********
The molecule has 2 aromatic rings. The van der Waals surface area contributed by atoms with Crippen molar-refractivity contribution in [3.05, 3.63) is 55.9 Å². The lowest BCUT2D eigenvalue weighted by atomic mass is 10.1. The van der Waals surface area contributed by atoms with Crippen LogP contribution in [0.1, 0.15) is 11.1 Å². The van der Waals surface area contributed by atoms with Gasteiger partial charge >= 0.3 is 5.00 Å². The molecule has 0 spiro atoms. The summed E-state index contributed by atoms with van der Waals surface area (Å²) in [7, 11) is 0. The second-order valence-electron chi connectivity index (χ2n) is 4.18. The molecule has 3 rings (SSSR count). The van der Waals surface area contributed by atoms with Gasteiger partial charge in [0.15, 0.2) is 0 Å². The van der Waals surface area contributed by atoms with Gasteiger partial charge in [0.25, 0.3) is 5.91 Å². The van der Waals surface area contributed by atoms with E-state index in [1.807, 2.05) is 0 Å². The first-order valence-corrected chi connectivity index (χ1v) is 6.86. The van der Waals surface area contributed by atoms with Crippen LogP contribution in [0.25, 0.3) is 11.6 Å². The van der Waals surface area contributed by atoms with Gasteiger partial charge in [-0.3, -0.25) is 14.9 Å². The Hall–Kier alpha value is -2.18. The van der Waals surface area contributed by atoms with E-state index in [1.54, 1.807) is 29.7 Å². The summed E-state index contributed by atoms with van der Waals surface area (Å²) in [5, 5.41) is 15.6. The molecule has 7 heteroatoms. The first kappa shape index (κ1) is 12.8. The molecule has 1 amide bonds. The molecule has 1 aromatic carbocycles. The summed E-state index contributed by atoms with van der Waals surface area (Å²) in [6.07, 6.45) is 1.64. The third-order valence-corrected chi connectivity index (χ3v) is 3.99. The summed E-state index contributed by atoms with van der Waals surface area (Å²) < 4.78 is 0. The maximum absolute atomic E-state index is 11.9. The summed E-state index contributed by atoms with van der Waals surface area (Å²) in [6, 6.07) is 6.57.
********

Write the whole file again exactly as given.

The molecule has 2 aromatic rings. The van der Waals surface area contributed by atoms with Crippen molar-refractivity contribution in [3.05, 3.63) is 55.9 Å². The lowest BCUT2D eigenvalue weighted by atomic mass is 10.1. The van der Waals surface area contributed by atoms with Crippen LogP contribution in [0.1, 0.15) is 11.1 Å². The van der Waals surface area contributed by atoms with Gasteiger partial charge >= 0.3 is 5.00 Å². The molecule has 0 spiro atoms. The summed E-state index contributed by atoms with van der Waals surface area (Å²) in [7, 11) is 0. The second-order valence-electron chi connectivity index (χ2n) is 4.18. The molecule has 3 rings (SSSR count). The van der Waals surface area contributed by atoms with Gasteiger partial charge in [0.15, 0.2) is 0 Å². The van der Waals surface area contributed by atoms with Gasteiger partial charge in [0.25, 0.3) is 5.91 Å². The van der Waals surface area contributed by atoms with E-state index in [1.807, 2.05) is 0 Å². The first-order valence-corrected chi connectivity index (χ1v) is 6.86. The van der Waals surface area contributed by atoms with Crippen LogP contribution in [0.25, 0.3) is 11.6 Å². The van der Waals surface area contributed by atoms with Gasteiger partial charge in [-0.3, -0.25) is 14.9 Å². The Hall–Kier alpha value is -2.18. The van der Waals surface area contributed by atoms with E-state index in [1.54, 1.807) is 29.7 Å². The summed E-state index contributed by atoms with van der Waals surface area (Å²) in [5, 5.41) is 15.6. The molecule has 7 heteroatoms. The first kappa shape index (κ1) is 12.8. The molecule has 1 amide bonds. The molecule has 1 aromatic carbocycles. The summed E-state index contributed by atoms with van der Waals surface area (Å²) in [6.07, 6.45) is 1.64. The third-order valence-corrected chi connectivity index (χ3v) is 3.99. The summed E-state index contributed by atoms with van der Waals surface area (Å²) < 4.78 is 0. The maximum absolute atomic E-state index is 11.9. The summed E-state index contributed by atoms with van der Waals surface area (Å²) in [6, 6.07) is 6.57.